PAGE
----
Just like that other book, this book condemns most people who have ever lived to hell. Fundamentalist/evangelical types of Christians don't see it that way... they just call it wonderful and inspiring, etc... because they are not THINKING of how it is for most people who ever lived. Ever. So unless you happened to be born into a family that is the "correct" religion, you're going to hell. Wow. How lovely.

The story is MOSTLY about the author, his experiences, and his church, etc. Heavy on proselytizing and EXTREMELY light on NDE, this book is misleading. It is like a VERY long sermon by a hellfire sort of preacher. I regret paying money for it and I WISH I had spent time reading reviews.

I've been researching NDEs for over 30 years - and people of ALL faiths... and NO faith - report the same wonderful NDE. I LOVE hearing NDE stories... but I dislike hearing NDE stories that are so contaminated by fundamentalist religious views that little of the real story remains.

I've heard so many NDE accounts... and I personally NEVER heard one that included "hell" or "the devil" or having to be Christian. Indeed, I've heard these accounts from Muslims, Jews, Buddhists, etc... even atheists. They come back saying "There IS a God!!!!" But they don't come back telling us that they learned if you aren't Christian, you are going to hell. I've never heard that ONCE. I've only read it in books written by people who call themselves "evangelical."

The writing is fair - rather simple but probably fits the most interested of his readers. He mentions his "skeptical training." I am familiar with schooling for social workers and there is almost NOTHING along those lines. He only has a master's degree in social work, for pete's sake! Social workers I've worked with and supervised have the LEAST skepticism and the SMALLEST amount of understanding of science of ANY of the therapist groups. As for counselors (counseling and therapy are DIFFERENT.), the drug counselors, who are only required to have a two-year AA degree, have less training along those lines than the social workers. But be aware that social workers have only a master's degree - two years past their bachelor's degree. It is a VERY thin education and certainly does not give him the kind of skepticism he claims.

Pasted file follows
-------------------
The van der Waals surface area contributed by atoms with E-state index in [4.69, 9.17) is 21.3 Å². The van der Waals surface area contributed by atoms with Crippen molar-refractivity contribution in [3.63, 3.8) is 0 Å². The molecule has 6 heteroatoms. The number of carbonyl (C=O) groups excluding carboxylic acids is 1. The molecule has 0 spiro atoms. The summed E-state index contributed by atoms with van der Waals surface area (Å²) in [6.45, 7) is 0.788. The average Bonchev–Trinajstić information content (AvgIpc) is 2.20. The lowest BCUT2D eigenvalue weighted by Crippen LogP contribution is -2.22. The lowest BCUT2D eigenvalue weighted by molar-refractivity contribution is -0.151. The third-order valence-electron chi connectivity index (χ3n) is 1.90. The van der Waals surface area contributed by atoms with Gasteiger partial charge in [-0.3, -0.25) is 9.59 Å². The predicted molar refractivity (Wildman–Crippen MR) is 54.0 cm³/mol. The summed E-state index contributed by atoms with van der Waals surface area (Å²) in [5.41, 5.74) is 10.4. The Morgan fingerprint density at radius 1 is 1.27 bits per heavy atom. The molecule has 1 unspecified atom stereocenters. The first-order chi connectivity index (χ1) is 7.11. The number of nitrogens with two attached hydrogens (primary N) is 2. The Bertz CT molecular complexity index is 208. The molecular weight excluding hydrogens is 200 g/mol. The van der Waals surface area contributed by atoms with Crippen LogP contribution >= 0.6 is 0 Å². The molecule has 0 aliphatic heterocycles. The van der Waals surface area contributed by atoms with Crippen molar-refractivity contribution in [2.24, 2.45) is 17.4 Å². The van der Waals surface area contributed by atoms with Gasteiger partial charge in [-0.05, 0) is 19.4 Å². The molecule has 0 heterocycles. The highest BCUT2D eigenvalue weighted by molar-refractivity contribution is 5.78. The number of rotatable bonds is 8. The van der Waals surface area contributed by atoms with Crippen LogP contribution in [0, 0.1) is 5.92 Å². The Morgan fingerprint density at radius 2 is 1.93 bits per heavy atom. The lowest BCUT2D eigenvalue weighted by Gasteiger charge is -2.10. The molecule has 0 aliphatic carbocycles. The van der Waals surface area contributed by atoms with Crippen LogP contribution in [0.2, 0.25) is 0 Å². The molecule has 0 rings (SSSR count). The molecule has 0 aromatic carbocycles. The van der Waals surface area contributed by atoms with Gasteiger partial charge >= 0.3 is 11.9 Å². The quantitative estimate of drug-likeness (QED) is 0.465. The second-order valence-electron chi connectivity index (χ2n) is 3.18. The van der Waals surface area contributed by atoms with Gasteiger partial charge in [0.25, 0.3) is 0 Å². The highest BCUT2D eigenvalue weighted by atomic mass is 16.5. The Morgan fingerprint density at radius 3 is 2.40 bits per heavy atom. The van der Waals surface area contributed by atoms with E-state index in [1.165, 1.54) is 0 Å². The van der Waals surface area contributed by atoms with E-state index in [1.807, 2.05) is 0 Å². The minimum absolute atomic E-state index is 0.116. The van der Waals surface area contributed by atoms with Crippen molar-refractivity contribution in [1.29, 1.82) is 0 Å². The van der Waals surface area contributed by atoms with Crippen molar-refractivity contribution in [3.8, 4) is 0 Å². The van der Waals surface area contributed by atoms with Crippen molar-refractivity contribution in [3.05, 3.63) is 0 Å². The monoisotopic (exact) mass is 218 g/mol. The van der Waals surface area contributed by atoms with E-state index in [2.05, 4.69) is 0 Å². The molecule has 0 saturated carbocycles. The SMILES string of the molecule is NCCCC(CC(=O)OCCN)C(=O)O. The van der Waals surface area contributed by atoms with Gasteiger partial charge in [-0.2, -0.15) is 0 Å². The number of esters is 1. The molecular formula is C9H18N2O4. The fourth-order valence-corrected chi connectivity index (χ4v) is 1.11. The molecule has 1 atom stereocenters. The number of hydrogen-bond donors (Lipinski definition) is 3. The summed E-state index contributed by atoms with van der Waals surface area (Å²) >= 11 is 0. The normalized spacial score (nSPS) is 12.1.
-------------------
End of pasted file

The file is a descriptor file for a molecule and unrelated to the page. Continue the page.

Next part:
The stories about the child seeing "the devil" read to me like hallucinations. Why is it that it is extremely rare for anyone to say such a thing and for people of ALL religions to say there is no such thing after their NDEs? This boy is a CHILD. Those kinds of fantasies are more real to him - just like the Burpo lad. And his "quotes" from Alex. RIDICULOUS! No child talks that way. This is all about Dad figuring out how to make MONEY. Period. You're PAYING for a badly-written, hellfire sermon. You really want to do that?

LASTLY, Alex's MOTHER says this book is rubbish! HERE:

"I am NOT involved with, or desire to be connected with, the book titled The Boy Who Came Back From Heaven. Yes, I am the mom of ALex Malarkey who is NOT an author, nor does he have or has he ever had an agent!ANy questions pertaining to any said experiences that my child did or did not have are for him and only him to answer if and when he desires to(or feels he is supposed to). Right now...he is a kid!Please be careful what you are reading and what cause is benefitting from your purchase of it."

amomonamission dot blogspot dot com

I wish these people wouldn't write this stuff. Out of the MANY religions in the world, how is it that in America, fundamentalist Christians just HAPPEN to be in the "correct" religion? The lack of critical thinking is astonishing.

If you aren't a fundamentalist Christian, save your money. I'm not so arrogant as to think MY religion is the ONLY "true" religion. I want my $8.63 back.
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325 of 391 people found the following review helpful
on August 20, 2010